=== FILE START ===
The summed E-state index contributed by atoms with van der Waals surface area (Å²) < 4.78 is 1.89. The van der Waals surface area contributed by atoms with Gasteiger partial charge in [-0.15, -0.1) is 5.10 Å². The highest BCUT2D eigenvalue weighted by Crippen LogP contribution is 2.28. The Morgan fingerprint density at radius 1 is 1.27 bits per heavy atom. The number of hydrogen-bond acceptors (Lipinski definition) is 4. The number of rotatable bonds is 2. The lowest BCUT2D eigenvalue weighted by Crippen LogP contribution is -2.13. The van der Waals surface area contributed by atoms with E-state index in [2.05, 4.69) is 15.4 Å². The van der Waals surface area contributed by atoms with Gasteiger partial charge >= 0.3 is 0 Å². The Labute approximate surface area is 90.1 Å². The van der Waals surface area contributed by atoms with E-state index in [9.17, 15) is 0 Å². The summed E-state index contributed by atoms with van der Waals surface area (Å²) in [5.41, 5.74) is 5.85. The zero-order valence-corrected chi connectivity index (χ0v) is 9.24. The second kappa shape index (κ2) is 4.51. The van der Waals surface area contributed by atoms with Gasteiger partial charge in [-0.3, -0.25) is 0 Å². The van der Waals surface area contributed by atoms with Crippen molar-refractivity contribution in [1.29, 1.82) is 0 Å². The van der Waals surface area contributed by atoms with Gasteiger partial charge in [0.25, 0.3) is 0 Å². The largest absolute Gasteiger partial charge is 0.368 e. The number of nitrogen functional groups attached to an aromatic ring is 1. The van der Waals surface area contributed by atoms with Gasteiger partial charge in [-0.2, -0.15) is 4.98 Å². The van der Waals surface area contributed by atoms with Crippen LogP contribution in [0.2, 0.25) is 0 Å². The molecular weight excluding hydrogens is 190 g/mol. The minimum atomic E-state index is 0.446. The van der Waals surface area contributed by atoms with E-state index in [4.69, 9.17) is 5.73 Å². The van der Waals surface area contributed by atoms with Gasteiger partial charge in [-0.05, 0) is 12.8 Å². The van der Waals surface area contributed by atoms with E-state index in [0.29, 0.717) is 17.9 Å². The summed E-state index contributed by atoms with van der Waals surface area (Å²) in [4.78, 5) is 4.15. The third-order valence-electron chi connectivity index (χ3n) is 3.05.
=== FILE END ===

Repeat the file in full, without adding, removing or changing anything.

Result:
The summed E-state index contributed by atoms with van der Waals surface area (Å²) < 4.78 is 1.89. The van der Waals surface area contributed by atoms with Gasteiger partial charge in [-0.15, -0.1) is 5.10 Å². The highest BCUT2D eigenvalue weighted by Crippen LogP contribution is 2.28. The Morgan fingerprint density at radius 1 is 1.27 bits per heavy atom. The number of hydrogen-bond acceptors (Lipinski definition) is 4. The number of rotatable bonds is 2. The lowest BCUT2D eigenvalue weighted by Crippen LogP contribution is -2.13. The van der Waals surface area contributed by atoms with E-state index in [2.05, 4.69) is 15.4 Å². The van der Waals surface area contributed by atoms with Gasteiger partial charge >= 0.3 is 0 Å². The Labute approximate surface area is 90.1 Å². The van der Waals surface area contributed by atoms with E-state index in [9.17, 15) is 0 Å². The summed E-state index contributed by atoms with van der Waals surface area (Å²) in [5.41, 5.74) is 5.85. The zero-order valence-corrected chi connectivity index (χ0v) is 9.24. The second kappa shape index (κ2) is 4.51. The van der Waals surface area contributed by atoms with Gasteiger partial charge in [-0.3, -0.25) is 0 Å². The van der Waals surface area contributed by atoms with Crippen molar-refractivity contribution in [1.29, 1.82) is 0 Å². The van der Waals surface area contributed by atoms with Gasteiger partial charge in [0.25, 0.3) is 0 Å². The largest absolute Gasteiger partial charge is 0.368 e. The number of nitrogen functional groups attached to an aromatic ring is 1. The van der Waals surface area contributed by atoms with Gasteiger partial charge in [-0.2, -0.15) is 4.98 Å². The van der Waals surface area contributed by atoms with Crippen LogP contribution in [0.2, 0.25) is 0 Å². The molecular weight excluding hydrogens is 190 g/mol. The minimum atomic E-state index is 0.446. The van der Waals surface area contributed by atoms with E-state index in [4.69, 9.17) is 5.73 Å². The van der Waals surface area contributed by atoms with Gasteiger partial charge in [-0.05, 0) is 12.8 Å². The van der Waals surface area contributed by atoms with E-state index in [0.29, 0.717) is 17.9 Å². The summed E-state index contributed by atoms with van der Waals surface area (Å²) in [4.78, 5) is 4.15. The third-order valence-electron chi connectivity index (χ3n) is 3.05.